The letters in PEARR stand for:
Provide privacy
Educate
Ask
Respect & Respond


1.    Provide privacy
The first step is to provide a patient with a safe and private setting, she says. Ideally, that’s a private room with closed doors. And before discussing any sensitive topics, you need to explain your limits of confidentiality. That includes your legal requirements to report suspicions of abuse, neglect, or violence to internal staff and/or external agencies according to law or regulation. This will require that staff know their federal, state, local, and facility reporting requirements. (If you asked a random provider in your facility, would he or she know those requirements?)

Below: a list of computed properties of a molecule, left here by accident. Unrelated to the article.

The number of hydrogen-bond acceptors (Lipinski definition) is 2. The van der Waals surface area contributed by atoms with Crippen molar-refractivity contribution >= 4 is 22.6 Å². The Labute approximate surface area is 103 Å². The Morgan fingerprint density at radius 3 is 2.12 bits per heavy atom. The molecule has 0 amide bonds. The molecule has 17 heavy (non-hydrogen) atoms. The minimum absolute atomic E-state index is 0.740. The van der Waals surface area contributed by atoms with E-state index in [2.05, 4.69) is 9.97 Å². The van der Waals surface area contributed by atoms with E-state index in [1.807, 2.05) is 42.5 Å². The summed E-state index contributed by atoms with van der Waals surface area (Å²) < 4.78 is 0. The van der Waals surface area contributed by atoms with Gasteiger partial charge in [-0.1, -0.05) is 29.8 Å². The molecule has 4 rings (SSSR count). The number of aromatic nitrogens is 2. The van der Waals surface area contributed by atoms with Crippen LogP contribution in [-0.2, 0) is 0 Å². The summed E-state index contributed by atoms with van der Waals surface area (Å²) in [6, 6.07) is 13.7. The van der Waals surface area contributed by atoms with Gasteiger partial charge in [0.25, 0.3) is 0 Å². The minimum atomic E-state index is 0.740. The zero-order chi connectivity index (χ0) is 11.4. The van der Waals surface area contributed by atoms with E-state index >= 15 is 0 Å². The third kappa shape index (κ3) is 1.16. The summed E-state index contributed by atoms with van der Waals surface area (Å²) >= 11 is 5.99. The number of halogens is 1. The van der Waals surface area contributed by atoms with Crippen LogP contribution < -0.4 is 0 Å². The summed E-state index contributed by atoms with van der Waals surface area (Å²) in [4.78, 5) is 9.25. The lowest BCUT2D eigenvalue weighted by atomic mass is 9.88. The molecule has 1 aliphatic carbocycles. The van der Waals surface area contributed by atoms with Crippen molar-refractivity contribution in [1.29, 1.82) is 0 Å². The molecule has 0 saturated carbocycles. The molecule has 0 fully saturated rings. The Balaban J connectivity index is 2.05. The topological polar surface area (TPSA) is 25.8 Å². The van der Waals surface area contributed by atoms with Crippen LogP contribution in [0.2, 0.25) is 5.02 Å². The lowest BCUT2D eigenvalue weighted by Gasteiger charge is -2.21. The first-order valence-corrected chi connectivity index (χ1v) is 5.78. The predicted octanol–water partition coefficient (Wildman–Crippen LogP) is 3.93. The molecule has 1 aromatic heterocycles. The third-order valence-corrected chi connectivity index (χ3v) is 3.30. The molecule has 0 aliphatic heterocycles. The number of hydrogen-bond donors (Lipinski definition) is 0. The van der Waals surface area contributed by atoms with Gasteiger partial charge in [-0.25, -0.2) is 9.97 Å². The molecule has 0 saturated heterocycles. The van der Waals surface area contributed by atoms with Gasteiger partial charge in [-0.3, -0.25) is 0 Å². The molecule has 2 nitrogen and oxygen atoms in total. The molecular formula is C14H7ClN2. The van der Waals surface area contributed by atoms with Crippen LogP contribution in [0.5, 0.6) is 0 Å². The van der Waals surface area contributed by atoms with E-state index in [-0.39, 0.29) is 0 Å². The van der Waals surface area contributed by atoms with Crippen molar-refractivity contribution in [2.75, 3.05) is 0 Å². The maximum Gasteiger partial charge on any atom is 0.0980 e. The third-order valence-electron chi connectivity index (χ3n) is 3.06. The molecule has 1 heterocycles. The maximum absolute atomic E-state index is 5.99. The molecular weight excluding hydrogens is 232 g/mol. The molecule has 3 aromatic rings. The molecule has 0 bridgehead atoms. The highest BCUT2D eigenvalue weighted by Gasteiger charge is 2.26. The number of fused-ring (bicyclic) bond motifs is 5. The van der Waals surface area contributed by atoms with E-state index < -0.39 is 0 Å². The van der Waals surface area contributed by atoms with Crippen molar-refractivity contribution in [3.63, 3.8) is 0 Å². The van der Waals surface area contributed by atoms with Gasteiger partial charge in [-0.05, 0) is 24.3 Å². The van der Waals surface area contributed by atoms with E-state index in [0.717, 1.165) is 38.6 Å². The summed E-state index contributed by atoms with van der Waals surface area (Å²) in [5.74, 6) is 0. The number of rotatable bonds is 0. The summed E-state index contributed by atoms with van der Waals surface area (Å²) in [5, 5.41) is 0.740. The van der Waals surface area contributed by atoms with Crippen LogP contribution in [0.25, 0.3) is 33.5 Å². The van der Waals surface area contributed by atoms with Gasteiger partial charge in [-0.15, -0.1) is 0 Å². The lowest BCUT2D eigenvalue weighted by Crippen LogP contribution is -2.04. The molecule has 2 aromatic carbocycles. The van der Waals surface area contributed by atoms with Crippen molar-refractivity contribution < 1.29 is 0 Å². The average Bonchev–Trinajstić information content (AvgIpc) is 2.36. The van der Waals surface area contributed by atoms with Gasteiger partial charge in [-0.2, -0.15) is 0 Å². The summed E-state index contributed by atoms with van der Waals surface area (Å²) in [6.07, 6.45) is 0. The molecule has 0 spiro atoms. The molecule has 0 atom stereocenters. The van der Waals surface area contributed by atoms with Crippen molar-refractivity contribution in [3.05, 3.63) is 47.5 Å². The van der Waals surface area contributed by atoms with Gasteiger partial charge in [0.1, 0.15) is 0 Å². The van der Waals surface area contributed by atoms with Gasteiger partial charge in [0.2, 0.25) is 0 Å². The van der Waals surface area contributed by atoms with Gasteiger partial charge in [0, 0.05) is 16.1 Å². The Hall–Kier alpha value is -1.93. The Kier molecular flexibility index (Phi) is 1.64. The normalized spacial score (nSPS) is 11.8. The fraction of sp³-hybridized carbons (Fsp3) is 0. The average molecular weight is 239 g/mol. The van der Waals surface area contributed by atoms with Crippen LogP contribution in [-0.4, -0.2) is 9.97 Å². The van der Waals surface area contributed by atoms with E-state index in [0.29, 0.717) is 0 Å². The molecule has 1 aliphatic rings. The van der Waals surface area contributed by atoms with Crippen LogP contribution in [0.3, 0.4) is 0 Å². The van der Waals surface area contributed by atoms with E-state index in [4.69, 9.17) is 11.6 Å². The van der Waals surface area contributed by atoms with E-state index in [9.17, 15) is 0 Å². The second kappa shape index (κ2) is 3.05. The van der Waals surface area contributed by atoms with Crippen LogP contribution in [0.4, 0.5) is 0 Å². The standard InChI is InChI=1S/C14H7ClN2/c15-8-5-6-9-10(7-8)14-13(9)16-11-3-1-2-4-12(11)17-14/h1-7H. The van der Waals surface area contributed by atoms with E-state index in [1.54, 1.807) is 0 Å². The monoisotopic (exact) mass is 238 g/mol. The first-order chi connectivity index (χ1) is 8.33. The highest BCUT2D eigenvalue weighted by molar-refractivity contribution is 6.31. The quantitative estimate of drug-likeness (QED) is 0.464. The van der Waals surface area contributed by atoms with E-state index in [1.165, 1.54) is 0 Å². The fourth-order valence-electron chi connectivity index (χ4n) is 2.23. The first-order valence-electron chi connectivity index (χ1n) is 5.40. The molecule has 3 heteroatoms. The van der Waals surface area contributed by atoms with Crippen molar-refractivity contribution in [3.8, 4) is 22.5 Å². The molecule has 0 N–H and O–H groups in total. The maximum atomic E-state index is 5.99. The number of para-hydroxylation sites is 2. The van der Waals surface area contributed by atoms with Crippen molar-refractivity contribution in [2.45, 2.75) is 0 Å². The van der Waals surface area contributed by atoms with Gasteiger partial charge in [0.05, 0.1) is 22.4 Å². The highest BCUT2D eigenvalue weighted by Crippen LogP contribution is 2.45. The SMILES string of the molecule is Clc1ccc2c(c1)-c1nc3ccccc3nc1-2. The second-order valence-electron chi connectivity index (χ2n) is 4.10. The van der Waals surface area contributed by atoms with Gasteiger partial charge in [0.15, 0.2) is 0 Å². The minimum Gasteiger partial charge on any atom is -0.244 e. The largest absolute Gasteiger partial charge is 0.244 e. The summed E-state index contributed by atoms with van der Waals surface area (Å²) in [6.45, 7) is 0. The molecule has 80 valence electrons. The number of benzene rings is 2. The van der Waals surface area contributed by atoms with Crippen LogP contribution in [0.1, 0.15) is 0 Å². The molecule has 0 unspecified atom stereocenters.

There may be cases where the patient has a guest or companion that refuses to be separated from the patient—a potential sign of abuse. Staff will need to learn strategies on how to separate patients from their companions. PEARR states this should be done in a nonthreatening manner, such as:

  •     Asking the companion to help fill out registration forms in the lobby
  •     Say there’s a requirement or need for a private exam, such as a radiology or urine test


If staff are unable to begin a private conversation with a patient or have difficulty dealing with the companion once the private conversation ends, PEARR calls for additional steps:

  •     Report safety concerns to appropriate personnel (e.g., nurse supervisor, patient safety, security  officer)
  •     Report risk factors or indicators as required or permitted by law/regulation
  •     Continue health services in a victim-centric and trauma-informed manner


2.    Educate